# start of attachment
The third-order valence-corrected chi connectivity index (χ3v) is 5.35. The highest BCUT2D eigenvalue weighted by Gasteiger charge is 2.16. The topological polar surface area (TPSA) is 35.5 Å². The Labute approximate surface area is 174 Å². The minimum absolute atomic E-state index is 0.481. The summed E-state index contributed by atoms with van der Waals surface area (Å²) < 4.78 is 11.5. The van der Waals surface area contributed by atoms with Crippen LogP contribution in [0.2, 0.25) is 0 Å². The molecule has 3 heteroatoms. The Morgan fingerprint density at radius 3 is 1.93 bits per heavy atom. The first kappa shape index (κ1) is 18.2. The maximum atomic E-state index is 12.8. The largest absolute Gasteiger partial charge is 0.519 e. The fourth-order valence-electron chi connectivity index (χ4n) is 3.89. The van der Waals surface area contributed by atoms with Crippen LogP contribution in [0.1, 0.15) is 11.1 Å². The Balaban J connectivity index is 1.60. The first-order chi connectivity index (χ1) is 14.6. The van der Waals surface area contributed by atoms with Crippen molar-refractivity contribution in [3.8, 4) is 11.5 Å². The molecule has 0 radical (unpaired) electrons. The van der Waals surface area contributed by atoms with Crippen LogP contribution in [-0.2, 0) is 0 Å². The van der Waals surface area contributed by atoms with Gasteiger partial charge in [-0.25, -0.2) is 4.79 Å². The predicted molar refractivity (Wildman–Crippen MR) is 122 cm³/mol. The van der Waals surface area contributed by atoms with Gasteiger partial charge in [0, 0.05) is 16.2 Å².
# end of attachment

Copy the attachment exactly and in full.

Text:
The third-order valence-corrected chi connectivity index (χ3v) is 5.35. The highest BCUT2D eigenvalue weighted by Gasteiger charge is 2.16. The topological polar surface area (TPSA) is 35.5 Å². The Labute approximate surface area is 174 Å². The minimum absolute atomic E-state index is 0.481. The summed E-state index contributed by atoms with van der Waals surface area (Å²) < 4.78 is 11.5. The van der Waals surface area contributed by atoms with Crippen LogP contribution in [0.2, 0.25) is 0 Å². The molecule has 3 heteroatoms. The Morgan fingerprint density at radius 3 is 1.93 bits per heavy atom. The first kappa shape index (κ1) is 18.2. The maximum atomic E-state index is 12.8. The largest absolute Gasteiger partial charge is 0.519 e. The fourth-order valence-electron chi connectivity index (χ4n) is 3.89. The van der Waals surface area contributed by atoms with Crippen LogP contribution in [0.1, 0.15) is 11.1 Å². The Balaban J connectivity index is 1.60. The first-order chi connectivity index (χ1) is 14.6. The van der Waals surface area contributed by atoms with Crippen molar-refractivity contribution in [3.8, 4) is 11.5 Å². The molecule has 0 radical (unpaired) electrons. The van der Waals surface area contributed by atoms with Crippen LogP contribution in [-0.2, 0) is 0 Å². The van der Waals surface area contributed by atoms with Gasteiger partial charge in [-0.25, -0.2) is 4.79 Å². The predicted molar refractivity (Wildman–Crippen MR) is 122 cm³/mol. The van der Waals surface area contributed by atoms with Gasteiger partial charge in [0, 0.05) is 16.2 Å².